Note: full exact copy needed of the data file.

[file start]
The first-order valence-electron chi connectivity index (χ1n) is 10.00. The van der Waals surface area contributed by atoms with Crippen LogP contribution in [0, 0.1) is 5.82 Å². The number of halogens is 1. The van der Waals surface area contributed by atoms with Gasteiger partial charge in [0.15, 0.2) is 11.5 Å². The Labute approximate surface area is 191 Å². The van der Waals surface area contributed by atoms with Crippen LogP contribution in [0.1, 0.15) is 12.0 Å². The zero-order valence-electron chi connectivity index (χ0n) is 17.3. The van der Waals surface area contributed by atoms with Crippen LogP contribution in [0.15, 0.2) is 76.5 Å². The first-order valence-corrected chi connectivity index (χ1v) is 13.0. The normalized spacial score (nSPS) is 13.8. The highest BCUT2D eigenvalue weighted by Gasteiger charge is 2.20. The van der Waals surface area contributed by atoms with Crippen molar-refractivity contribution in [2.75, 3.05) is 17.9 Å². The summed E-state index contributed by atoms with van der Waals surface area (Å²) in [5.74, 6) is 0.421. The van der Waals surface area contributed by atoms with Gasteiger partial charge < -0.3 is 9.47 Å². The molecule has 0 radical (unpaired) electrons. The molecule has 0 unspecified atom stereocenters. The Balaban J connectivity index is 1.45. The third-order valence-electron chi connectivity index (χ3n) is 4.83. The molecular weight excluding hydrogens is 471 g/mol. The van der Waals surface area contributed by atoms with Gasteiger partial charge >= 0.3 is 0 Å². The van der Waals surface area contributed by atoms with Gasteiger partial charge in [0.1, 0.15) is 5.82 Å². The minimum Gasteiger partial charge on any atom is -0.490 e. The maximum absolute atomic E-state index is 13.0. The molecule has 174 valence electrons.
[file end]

The first-order valence-electron chi connectivity index (χ1n) is 10.00. The van der Waals surface area contributed by atoms with Crippen LogP contribution in [0, 0.1) is 5.82 Å². The number of halogens is 1. The van der Waals surface area contributed by atoms with Gasteiger partial charge in [0.15, 0.2) is 11.5 Å². The Labute approximate surface area is 191 Å². The van der Waals surface area contributed by atoms with Crippen LogP contribution in [0.1, 0.15) is 12.0 Å². The zero-order valence-electron chi connectivity index (χ0n) is 17.3. The van der Waals surface area contributed by atoms with Crippen LogP contribution in [0.15, 0.2) is 76.5 Å². The first-order valence-corrected chi connectivity index (χ1v) is 13.0. The normalized spacial score (nSPS) is 13.8. The highest BCUT2D eigenvalue weighted by Gasteiger charge is 2.20. The van der Waals surface area contributed by atoms with Crippen molar-refractivity contribution in [2.75, 3.05) is 17.9 Å². The summed E-state index contributed by atoms with van der Waals surface area (Å²) in [5.74, 6) is 0.421. The van der Waals surface area contributed by atoms with Gasteiger partial charge < -0.3 is 9.47 Å². The molecule has 0 radical (unpaired) electrons. The molecule has 0 unspecified atom stereocenters. The Balaban J connectivity index is 1.45. The third-order valence-electron chi connectivity index (χ3n) is 4.83. The molecular weight excluding hydrogens is 471 g/mol. The van der Waals surface area contributed by atoms with Gasteiger partial charge >= 0.3 is 0 Å². The van der Waals surface area contributed by atoms with Gasteiger partial charge in [0.1, 0.15) is 5.82 Å². The minimum Gasteiger partial charge on any atom is -0.490 e. The maximum absolute atomic E-state index is 13.0. The molecule has 174 valence electrons.